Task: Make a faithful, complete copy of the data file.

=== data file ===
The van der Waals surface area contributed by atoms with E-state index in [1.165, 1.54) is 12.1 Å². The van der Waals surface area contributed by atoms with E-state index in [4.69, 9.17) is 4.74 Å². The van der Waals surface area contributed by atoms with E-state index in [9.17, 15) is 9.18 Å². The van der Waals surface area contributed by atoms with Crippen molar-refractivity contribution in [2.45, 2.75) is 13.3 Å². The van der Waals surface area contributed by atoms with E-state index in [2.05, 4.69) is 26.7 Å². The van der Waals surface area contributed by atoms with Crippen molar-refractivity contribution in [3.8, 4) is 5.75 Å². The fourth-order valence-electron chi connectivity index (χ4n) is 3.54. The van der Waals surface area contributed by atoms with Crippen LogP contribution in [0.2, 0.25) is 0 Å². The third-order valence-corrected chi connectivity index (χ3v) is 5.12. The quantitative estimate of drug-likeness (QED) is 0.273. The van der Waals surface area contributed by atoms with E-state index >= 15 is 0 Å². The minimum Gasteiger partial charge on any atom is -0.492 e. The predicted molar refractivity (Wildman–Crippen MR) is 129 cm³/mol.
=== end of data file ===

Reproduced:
The van der Waals surface area contributed by atoms with E-state index in [1.165, 1.54) is 12.1 Å². The van der Waals surface area contributed by atoms with E-state index in [4.69, 9.17) is 4.74 Å². The van der Waals surface area contributed by atoms with E-state index in [9.17, 15) is 9.18 Å². The van der Waals surface area contributed by atoms with Crippen molar-refractivity contribution in [2.45, 2.75) is 13.3 Å². The van der Waals surface area contributed by atoms with E-state index in [2.05, 4.69) is 26.7 Å². The van der Waals surface area contributed by atoms with Crippen molar-refractivity contribution in [3.8, 4) is 5.75 Å². The fourth-order valence-electron chi connectivity index (χ4n) is 3.54. The van der Waals surface area contributed by atoms with Crippen LogP contribution in [0.2, 0.25) is 0 Å². The third-order valence-corrected chi connectivity index (χ3v) is 5.12. The quantitative estimate of drug-likeness (QED) is 0.273. The van der Waals surface area contributed by atoms with E-state index >= 15 is 0 Å². The minimum Gasteiger partial charge on any atom is -0.492 e. The predicted molar refractivity (Wildman–Crippen MR) is 129 cm³/mol.